Aim: This study aims to examine contacts with different health professionals in the three months prior to death in suicide cases compared to sudden death controls; and, to analyse contacts with health professionals among people who died by suicide having a diagnosable mental health disorder at the time of suicide compared to those who did not have such a diagnosis within four major groups of conditions.
Methods: The psychological autopsy method was utilised to investigate suicides of individuals over the age of 35years. A case-control study design was applied using sudden death cases as controls. Odds ratios with a 95% confidence interval were calculated.
Results: In total, 261 suicides and 182 sudden deaths were involved. In terms of contacts during the last three months prior to death, 76.9% of suicides and 81.9% of sudden deaths visited a general practitioner (GP). Persons who died by suicide had significantly more frequently contacts with mental health professionals than sudden death controls did. People with a diagnosable mental health disorder at the time of suicide attended GP surgeries with approximately the same frequency of people without a diagnosis at GP level.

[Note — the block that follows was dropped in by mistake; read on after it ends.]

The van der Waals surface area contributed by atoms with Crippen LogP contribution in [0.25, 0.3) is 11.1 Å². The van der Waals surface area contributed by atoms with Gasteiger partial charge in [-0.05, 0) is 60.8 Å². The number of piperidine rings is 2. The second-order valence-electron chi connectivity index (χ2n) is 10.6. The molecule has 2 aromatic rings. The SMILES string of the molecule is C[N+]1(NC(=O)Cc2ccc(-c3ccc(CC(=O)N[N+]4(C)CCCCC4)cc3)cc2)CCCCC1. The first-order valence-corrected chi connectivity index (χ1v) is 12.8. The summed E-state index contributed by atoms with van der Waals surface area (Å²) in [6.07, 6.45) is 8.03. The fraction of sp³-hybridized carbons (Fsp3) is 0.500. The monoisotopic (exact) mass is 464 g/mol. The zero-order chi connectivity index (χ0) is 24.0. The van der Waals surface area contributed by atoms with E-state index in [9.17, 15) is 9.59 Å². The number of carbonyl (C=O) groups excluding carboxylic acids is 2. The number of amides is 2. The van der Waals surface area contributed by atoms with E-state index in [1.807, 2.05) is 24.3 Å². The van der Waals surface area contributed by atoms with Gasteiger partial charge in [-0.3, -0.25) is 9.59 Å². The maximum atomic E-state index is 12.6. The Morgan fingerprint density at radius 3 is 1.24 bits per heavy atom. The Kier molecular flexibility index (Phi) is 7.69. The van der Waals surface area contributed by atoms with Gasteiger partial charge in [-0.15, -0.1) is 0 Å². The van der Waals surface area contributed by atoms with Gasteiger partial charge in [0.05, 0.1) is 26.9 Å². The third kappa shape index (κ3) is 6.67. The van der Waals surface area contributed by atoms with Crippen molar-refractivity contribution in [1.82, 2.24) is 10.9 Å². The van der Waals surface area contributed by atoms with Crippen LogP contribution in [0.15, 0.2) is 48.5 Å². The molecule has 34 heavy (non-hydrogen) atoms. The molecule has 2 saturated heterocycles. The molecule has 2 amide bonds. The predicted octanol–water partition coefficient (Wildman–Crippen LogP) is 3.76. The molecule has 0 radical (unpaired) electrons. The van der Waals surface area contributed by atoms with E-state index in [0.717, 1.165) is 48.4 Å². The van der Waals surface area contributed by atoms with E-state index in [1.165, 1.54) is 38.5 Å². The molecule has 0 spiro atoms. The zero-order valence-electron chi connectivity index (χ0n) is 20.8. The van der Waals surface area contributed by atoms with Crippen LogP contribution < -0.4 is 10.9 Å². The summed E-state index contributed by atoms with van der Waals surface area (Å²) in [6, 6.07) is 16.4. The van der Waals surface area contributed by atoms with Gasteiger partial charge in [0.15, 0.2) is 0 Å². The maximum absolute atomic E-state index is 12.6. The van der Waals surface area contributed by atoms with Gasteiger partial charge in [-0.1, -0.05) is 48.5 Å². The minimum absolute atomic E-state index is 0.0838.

Conclusion: Similarly, approximately 90% of people who die by suicide and by sudden death seek for help from health care system, mainly from GPs in three months prior to their death. With reference to health care contacts, people who had or did not have a diagnosable psychiatric disorder are not distinguishable at the GP surgery level.
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